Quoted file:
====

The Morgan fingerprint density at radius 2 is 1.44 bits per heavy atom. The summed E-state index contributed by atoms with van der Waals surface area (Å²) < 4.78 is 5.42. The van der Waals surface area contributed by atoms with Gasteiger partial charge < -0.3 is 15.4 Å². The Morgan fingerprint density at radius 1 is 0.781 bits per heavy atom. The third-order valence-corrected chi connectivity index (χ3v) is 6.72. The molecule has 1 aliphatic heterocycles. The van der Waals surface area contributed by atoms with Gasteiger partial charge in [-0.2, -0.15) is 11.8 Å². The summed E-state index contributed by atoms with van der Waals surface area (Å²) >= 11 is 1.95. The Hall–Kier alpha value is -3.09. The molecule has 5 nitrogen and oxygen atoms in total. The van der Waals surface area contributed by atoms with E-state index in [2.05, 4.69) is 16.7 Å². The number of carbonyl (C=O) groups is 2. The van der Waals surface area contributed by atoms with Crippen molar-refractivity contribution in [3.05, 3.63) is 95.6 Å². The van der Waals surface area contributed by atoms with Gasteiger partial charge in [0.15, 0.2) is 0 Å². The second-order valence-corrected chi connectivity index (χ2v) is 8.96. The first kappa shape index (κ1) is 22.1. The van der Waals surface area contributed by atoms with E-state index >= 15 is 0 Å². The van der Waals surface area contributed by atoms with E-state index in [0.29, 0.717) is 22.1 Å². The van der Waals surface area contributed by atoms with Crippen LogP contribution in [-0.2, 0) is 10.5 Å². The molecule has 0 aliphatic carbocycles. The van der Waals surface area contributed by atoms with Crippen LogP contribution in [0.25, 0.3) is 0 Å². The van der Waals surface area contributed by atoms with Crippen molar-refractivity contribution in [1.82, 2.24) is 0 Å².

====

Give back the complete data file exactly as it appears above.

The Morgan fingerprint density at radius 2 is 1.44 bits per heavy atom. The summed E-state index contributed by atoms with van der Waals surface area (Å²) < 4.78 is 5.42. The van der Waals surface area contributed by atoms with Gasteiger partial charge < -0.3 is 15.4 Å². The Morgan fingerprint density at radius 1 is 0.781 bits per heavy atom. The third-order valence-corrected chi connectivity index (χ3v) is 6.72. The molecule has 1 aliphatic heterocycles. The van der Waals surface area contributed by atoms with Gasteiger partial charge in [-0.2, -0.15) is 11.8 Å². The summed E-state index contributed by atoms with van der Waals surface area (Å²) >= 11 is 1.95. The Hall–Kier alpha value is -3.09. The molecule has 5 nitrogen and oxygen atoms in total. The van der Waals surface area contributed by atoms with E-state index in [2.05, 4.69) is 16.7 Å². The number of carbonyl (C=O) groups is 2. The van der Waals surface area contributed by atoms with Crippen molar-refractivity contribution in [3.05, 3.63) is 95.6 Å². The van der Waals surface area contributed by atoms with Gasteiger partial charge in [0.15, 0.2) is 0 Å². The second-order valence-corrected chi connectivity index (χ2v) is 8.96. The first kappa shape index (κ1) is 22.1. The van der Waals surface area contributed by atoms with E-state index >= 15 is 0 Å². The van der Waals surface area contributed by atoms with E-state index in [0.29, 0.717) is 22.1 Å². The van der Waals surface area contributed by atoms with Crippen LogP contribution in [-0.2, 0) is 10.5 Å². The molecule has 0 aliphatic carbocycles. The van der Waals surface area contributed by atoms with Crippen LogP contribution in [0.25, 0.3) is 0 Å². The van der Waals surface area contributed by atoms with Crippen molar-refractivity contribution in [1.82, 2.24) is 0 Å².